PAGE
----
Buddhism, Mindfulness, Neoliberalism

mindfulConcerning the alliance of Buddhism, Mindfulness, and neoliberalism the genie is out of the bottle. But what, exactly, does this alliance entail, and what might some of its ramifications be? Matthew O’Connell wrote the following article as an introduction to an upcoming interview with professor of management and Zen teacher Ronald Purser. The interview can be heard soon on O’Connell’s podcast The Imperfect Buddha

Mindfulness is big business with a value reaching more than $1 billion in the USA alone! There are well over thirteen hundred apps that will teach you it along with books on Mindful everything: from Mindful parenting to Mindful Leadership, from Mindful sex to the recently released Mindful Shoplifting and Mindful Adultery. Ok, I invented the last two but you get the picture. There are Mindfulness t-shirts, CDs, DVDs, coffee cups…all guaranteed to make you more mindful, apparently. It’s a veritable Mindful fest and needless to say, a wonderful money making opportunity for many a Buddhist teacher and poorly qualified healthcare professional. If a few cents could be squeezed out of Mindful Sneezing, no doubt some budding entrepreneur would be ready to market it. There’s no denying Mindfulness is a genuine Capitalist success story in the 21st century and in a world in which efficiency and productivity are key to survival, Mindfulness has been increasingly sold as a low cost solution for fixing a whole host of problems from stress to penile dysfunction, with, of course, the ubiquitous dab of ancient wisdom added on the side.

There are those who have begun to notice the co-option of Buddhist practice for the benefit of a dysfunctional status quo in the form of the dominant ideology of our time: neoliberalism. This is an ideology which, if you don’t know already, is one in which all of you dear folks are partially or wholly embedded. McMindfulness is one term used to describe the commercialization of Mindfulness into a fast food practice designed to fill the neoliberal hole. By pacifying angst, feelings of hopelessness and frustration, depression and anger, or making monotony and boredom more tolerable, folks get equipped with the ability to carry on as if everything was just fine, and to passively accept conditions of exploitation, mind-numbing routine, and the dehumanization of the work place and erosions of democracy. Some critique has gone further to highlight the usage of mindfulness to ensure greater conformity to the neoliberal view of the individual in society. One that is wholly self-reliant, responsible for all her emotional turmoil and mental angst, and made to believe that she is un-needing of any form of collective action or resistance to the madness of unbridled neoliberal capitalism, its by-product in the form of environmental destruction, and the corporatisation of all aspects of human life. The message, which no doubt you will all be familiar with, is look within and never without. The Neoliberal fantasy of absolute autonomy and self-reliance means that all of our problems are always of our own making and the solution to fixing them, well isn’t it obvious, is to look to and within yourself.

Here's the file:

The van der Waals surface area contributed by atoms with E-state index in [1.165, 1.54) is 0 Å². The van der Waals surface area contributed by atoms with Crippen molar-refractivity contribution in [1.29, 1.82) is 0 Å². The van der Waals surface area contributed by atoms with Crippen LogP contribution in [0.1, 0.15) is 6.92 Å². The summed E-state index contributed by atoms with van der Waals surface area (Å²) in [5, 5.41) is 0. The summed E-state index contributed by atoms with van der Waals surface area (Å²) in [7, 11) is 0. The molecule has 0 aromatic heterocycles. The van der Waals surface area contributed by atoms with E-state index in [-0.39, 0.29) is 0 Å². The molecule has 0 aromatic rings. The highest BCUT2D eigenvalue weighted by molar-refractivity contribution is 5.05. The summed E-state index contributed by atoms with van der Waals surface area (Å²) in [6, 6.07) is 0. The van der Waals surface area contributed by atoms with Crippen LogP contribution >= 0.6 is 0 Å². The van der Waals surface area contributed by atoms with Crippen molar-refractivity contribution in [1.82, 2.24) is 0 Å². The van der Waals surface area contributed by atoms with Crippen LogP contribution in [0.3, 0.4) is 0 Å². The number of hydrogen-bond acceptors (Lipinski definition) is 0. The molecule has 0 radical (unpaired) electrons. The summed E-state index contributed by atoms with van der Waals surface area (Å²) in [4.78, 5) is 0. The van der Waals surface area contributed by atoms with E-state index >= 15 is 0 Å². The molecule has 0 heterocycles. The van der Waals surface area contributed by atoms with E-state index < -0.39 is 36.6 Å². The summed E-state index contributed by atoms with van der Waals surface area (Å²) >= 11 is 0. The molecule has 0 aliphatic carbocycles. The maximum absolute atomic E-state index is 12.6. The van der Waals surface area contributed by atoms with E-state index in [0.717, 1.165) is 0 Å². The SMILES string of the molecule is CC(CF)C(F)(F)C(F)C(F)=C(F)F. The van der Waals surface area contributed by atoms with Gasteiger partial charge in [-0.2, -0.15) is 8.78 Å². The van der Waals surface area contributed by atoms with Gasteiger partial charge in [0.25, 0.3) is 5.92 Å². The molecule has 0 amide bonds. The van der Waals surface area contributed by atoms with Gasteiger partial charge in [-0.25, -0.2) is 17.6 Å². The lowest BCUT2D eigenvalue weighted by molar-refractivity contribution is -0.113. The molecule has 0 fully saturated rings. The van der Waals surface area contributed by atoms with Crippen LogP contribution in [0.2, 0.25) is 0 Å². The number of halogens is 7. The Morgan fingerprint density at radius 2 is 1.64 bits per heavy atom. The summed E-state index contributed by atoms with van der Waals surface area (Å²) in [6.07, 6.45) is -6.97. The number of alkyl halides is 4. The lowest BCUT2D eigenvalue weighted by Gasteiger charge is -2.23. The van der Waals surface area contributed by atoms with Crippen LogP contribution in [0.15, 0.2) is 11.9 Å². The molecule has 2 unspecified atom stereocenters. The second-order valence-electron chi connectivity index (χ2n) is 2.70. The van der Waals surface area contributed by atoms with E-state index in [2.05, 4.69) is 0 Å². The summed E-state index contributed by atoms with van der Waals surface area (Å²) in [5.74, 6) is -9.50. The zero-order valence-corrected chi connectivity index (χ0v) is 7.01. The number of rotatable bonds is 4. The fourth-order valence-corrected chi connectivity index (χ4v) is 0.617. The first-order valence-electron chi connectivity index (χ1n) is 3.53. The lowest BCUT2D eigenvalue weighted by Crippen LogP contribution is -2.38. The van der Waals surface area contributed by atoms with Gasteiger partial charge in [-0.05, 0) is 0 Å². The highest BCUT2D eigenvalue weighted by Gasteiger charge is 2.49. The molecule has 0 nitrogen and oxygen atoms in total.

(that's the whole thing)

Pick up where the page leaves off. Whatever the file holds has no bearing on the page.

Neoliberalism is a word that has only really recently begun to pop up in public discourse although the term has actually been around for well over a century. It became prominent in the work of a number of economists with Friedrich von Hayek, an Austrian, perhaps being the most well-known, and gained predominance as the ideological force driving Britain and the USA in the 1970s and 80s when it was adopted by Margaret Thatcher and later Ronald Reagan. Ever since then, it has gained centrality in global politics and finance. There are different ways of understanding the term; one is that it’s a return to 19th century classical liberalism and the idea that the market should be dominant with the state being relegated to a minimum, with ‘less government more private business’ as one of its tag lines. Another, if we accept David Harvey’s analysis, is that neoliberalism originally functioned as a means for the West’s upper classes, rich and wealthy, to claw back the money and power they had lost due to the dramatic economic policies and social contract established after the Second World War. Harvey is not the only one to claim that neoliberalism is deeply undemocratic, for at its heart, as an ideological system, neoliberalism despises any form of collectivism and therefore works to undermine any collective effort to resist the market and the rights of the wealthy to be free of democratic governmental controls or limitations. Examples of this can be seen in off-shore banking, the skill of multinationals in avoiding taxation, the shifting of financial risk and consequences from private companies onto tax payers through bail outs and subsidies, and the expanding riches of the 0.1% at the expense of the middle classes and public services. It can also be seen at play in the rhetoric of self-sufficiency and the marginalisation of the weak, who are described as being unwilling and incapable of pulling their own weight.

Neoliberalism pushes for privatisation and the shrinking of state power but it also reifies the individual, pushing it to the forefront of society as an atomised unit that must be self sustained, self realised, independent of any form of government intervention, which is to say, so thoroughly alienated from others in the world that all human relations become transactional and navigated through monetary exchange.

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